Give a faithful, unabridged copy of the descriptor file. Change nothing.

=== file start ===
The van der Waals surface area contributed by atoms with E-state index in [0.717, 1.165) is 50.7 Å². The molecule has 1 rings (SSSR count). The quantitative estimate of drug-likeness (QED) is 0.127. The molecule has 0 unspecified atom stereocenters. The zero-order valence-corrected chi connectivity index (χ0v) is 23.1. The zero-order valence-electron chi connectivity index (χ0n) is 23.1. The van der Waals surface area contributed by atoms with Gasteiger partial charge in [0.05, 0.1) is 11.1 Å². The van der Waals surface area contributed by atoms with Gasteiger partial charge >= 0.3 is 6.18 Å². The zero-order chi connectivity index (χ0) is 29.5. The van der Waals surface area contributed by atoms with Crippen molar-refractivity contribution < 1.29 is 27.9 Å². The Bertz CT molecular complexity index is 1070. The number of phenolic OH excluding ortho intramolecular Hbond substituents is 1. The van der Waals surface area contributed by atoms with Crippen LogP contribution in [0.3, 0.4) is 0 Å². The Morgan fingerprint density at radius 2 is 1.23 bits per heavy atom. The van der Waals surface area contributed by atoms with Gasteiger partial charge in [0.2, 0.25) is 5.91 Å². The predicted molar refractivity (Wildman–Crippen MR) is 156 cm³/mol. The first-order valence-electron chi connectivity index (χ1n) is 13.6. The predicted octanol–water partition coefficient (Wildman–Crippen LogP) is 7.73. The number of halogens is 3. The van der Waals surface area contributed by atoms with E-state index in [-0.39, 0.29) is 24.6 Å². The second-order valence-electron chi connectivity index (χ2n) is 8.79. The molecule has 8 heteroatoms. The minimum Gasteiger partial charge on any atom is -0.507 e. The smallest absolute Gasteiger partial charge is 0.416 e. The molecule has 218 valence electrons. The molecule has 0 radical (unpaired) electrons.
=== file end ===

The van der Waals surface area contributed by atoms with E-state index in [0.717, 1.165) is 50.7 Å². The molecule has 1 rings (SSSR count). The quantitative estimate of drug-likeness (QED) is 0.127. The molecule has 0 unspecified atom stereocenters. The zero-order valence-corrected chi connectivity index (χ0v) is 23.1. The zero-order valence-electron chi connectivity index (χ0n) is 23.1. The van der Waals surface area contributed by atoms with Gasteiger partial charge in [0.05, 0.1) is 11.1 Å². The van der Waals surface area contributed by atoms with Gasteiger partial charge >= 0.3 is 6.18 Å². The zero-order chi connectivity index (χ0) is 29.5. The van der Waals surface area contributed by atoms with Crippen molar-refractivity contribution < 1.29 is 27.9 Å². The Bertz CT molecular complexity index is 1070. The number of phenolic OH excluding ortho intramolecular Hbond substituents is 1. The van der Waals surface area contributed by atoms with Crippen LogP contribution in [0.3, 0.4) is 0 Å². The Morgan fingerprint density at radius 2 is 1.23 bits per heavy atom. The van der Waals surface area contributed by atoms with Gasteiger partial charge in [0.2, 0.25) is 5.91 Å². The predicted molar refractivity (Wildman–Crippen MR) is 156 cm³/mol. The first-order valence-electron chi connectivity index (χ1n) is 13.6. The predicted octanol–water partition coefficient (Wildman–Crippen LogP) is 7.73. The number of halogens is 3. The van der Waals surface area contributed by atoms with E-state index in [-0.39, 0.29) is 24.6 Å². The second-order valence-electron chi connectivity index (χ2n) is 8.79. The molecule has 8 heteroatoms. The minimum Gasteiger partial charge on any atom is -0.507 e. The smallest absolute Gasteiger partial charge is 0.416 e. The molecule has 218 valence electrons. The molecule has 0 radical (unpaired) electrons.